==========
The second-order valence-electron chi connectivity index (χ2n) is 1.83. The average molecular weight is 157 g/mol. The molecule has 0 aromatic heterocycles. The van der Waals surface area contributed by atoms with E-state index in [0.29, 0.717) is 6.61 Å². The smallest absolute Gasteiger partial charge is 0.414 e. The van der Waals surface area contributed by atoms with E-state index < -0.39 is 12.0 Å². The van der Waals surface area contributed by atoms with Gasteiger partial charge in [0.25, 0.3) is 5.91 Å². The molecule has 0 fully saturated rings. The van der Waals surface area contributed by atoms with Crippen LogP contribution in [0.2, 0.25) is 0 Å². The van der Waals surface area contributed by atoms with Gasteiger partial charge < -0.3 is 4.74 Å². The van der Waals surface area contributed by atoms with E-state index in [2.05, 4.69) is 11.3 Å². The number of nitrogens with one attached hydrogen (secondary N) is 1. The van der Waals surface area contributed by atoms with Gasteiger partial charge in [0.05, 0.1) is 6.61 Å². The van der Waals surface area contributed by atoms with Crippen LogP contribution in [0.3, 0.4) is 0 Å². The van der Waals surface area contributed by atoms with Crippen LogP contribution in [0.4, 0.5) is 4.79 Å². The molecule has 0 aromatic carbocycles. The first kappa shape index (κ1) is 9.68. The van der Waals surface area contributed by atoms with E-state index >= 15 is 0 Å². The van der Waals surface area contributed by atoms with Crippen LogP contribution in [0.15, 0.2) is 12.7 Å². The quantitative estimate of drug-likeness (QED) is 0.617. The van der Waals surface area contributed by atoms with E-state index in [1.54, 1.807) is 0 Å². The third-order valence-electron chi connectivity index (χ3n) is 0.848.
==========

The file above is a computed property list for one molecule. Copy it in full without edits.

The second-order valence-electron chi connectivity index (χ2n) is 1.83. The average molecular weight is 157 g/mol. The molecule has 0 aromatic heterocycles. The van der Waals surface area contributed by atoms with E-state index in [0.29, 0.717) is 6.61 Å². The smallest absolute Gasteiger partial charge is 0.414 e. The van der Waals surface area contributed by atoms with E-state index < -0.39 is 12.0 Å². The van der Waals surface area contributed by atoms with Gasteiger partial charge in [0.25, 0.3) is 5.91 Å². The molecule has 0 fully saturated rings. The van der Waals surface area contributed by atoms with Crippen LogP contribution in [0.2, 0.25) is 0 Å². The van der Waals surface area contributed by atoms with Gasteiger partial charge < -0.3 is 4.74 Å². The van der Waals surface area contributed by atoms with E-state index in [2.05, 4.69) is 11.3 Å². The number of nitrogens with one attached hydrogen (secondary N) is 1. The van der Waals surface area contributed by atoms with Gasteiger partial charge in [0.05, 0.1) is 6.61 Å². The van der Waals surface area contributed by atoms with Crippen LogP contribution in [0.3, 0.4) is 0 Å². The van der Waals surface area contributed by atoms with Crippen LogP contribution in [0.4, 0.5) is 4.79 Å². The molecule has 0 aromatic carbocycles. The first kappa shape index (κ1) is 9.68. The van der Waals surface area contributed by atoms with E-state index >= 15 is 0 Å². The van der Waals surface area contributed by atoms with Crippen LogP contribution in [0.15, 0.2) is 12.7 Å². The quantitative estimate of drug-likeness (QED) is 0.617. The van der Waals surface area contributed by atoms with E-state index in [1.54, 1.807) is 0 Å². The third-order valence-electron chi connectivity index (χ3n) is 0.848.